I said I’d tell you when it was published – and it’s been published! Somewhat surprisingly, I was asked by my friend Khalil to write up my thoughts on the whole ENCODE project/junk DNA/the-human-genome-is-80%-functional fiasco for the Student Voices blog, but from the perspective of what intelligent design proponents were taking from it all. If you’ve been following pro-ID blogs Evolution News and Views and Uncommon Descent lately, there’s been little end to the victorious proclamations – because, as we all know, the more functional the genome is, the more likely ID is to be true, right?
Here’s a taste to get you in the mood:
Where to start? It’s unlikely that you’ve missed any of the extensive media coverage the Encyclopedia of DNA Elements (ENCODE) project has received over the past two weeks, after the international team of scientists responsible published 30 papers in high-profile journals detailing their efforts in mapping the activity of the human genome in over 100 cell types. Nearly every newspaper, online news site and vaguely science-y blog has written something about the accomplishment, with most focusing on what has become, unarguably, ENCODE’s most controversial “finding”: that over 80% of the genome is functional.
A good proportion of the biology community hit back at the claim, with the blogs of biochemist Larry Moran and evolutionary geneticist T. Ryan Gregory providing some of the more comprehensive critiques (which are spread across multiple posts on their blogs – have a look through their archives if you’re interested in the details). The consensus amongst the critics is that the leaders of ENCODE have a very loose definition of “functional”, under which it is likely most possible DNA sequences will fall, including those uncontroversially deemed “junk DNA”, simply due to the noise and imprecision inherent in various biological processes like transcription. Somecritics have even gone so far as to propose the Random Genome Project, a null hypothesis test for the “80% functional” claim essentially based around the question “What proportion of a randomly generated genome, on average, would be assigned function based on ENCODE’s criteria?” If the answer turned out to be around the 60-80% mark, it would cast serious doubts on the claim that most of our genome is functional.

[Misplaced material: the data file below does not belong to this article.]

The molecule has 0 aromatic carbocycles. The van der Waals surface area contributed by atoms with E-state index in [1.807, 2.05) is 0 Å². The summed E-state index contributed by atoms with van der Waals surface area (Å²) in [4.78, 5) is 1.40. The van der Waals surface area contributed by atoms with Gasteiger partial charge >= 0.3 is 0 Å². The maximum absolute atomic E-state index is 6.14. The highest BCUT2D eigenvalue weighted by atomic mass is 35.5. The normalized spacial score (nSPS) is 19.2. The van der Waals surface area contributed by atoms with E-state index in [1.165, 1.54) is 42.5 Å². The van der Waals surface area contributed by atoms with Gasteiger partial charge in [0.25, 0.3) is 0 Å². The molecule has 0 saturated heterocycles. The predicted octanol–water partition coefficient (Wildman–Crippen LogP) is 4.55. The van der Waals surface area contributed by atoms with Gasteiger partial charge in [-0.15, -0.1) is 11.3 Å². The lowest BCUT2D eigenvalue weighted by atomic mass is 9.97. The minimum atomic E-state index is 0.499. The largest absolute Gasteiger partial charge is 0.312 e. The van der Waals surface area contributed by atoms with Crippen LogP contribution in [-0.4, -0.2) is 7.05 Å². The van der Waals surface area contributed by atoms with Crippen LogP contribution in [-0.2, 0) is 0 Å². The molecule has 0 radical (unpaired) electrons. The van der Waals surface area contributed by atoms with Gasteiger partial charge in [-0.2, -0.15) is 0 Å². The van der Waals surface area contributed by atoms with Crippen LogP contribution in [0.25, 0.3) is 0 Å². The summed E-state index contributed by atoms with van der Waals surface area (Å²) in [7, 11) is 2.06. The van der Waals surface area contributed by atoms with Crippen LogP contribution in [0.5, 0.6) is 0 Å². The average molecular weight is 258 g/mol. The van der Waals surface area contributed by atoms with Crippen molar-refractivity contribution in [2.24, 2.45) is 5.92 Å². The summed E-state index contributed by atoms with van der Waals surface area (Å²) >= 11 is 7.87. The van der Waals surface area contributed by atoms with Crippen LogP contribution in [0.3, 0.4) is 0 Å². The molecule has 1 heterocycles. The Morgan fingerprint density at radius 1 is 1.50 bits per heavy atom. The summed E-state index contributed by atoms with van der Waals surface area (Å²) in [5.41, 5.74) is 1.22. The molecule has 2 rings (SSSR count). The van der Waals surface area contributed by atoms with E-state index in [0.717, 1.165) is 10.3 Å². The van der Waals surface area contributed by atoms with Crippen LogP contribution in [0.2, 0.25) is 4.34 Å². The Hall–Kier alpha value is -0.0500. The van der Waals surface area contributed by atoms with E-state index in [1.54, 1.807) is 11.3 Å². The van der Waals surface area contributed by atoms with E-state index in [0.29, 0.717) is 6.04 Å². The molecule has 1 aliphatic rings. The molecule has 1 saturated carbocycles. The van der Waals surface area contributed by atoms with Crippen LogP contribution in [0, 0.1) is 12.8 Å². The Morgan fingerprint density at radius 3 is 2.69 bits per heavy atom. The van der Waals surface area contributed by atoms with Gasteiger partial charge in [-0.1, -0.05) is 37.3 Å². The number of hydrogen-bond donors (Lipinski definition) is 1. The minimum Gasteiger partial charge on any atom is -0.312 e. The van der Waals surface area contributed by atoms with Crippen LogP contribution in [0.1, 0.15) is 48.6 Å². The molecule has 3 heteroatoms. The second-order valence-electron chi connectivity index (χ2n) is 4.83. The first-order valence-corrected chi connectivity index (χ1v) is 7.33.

I have good reason to think that there might be a response to this piece forthcoming from ENV in the next few days – like always, I’ll keep you all posted…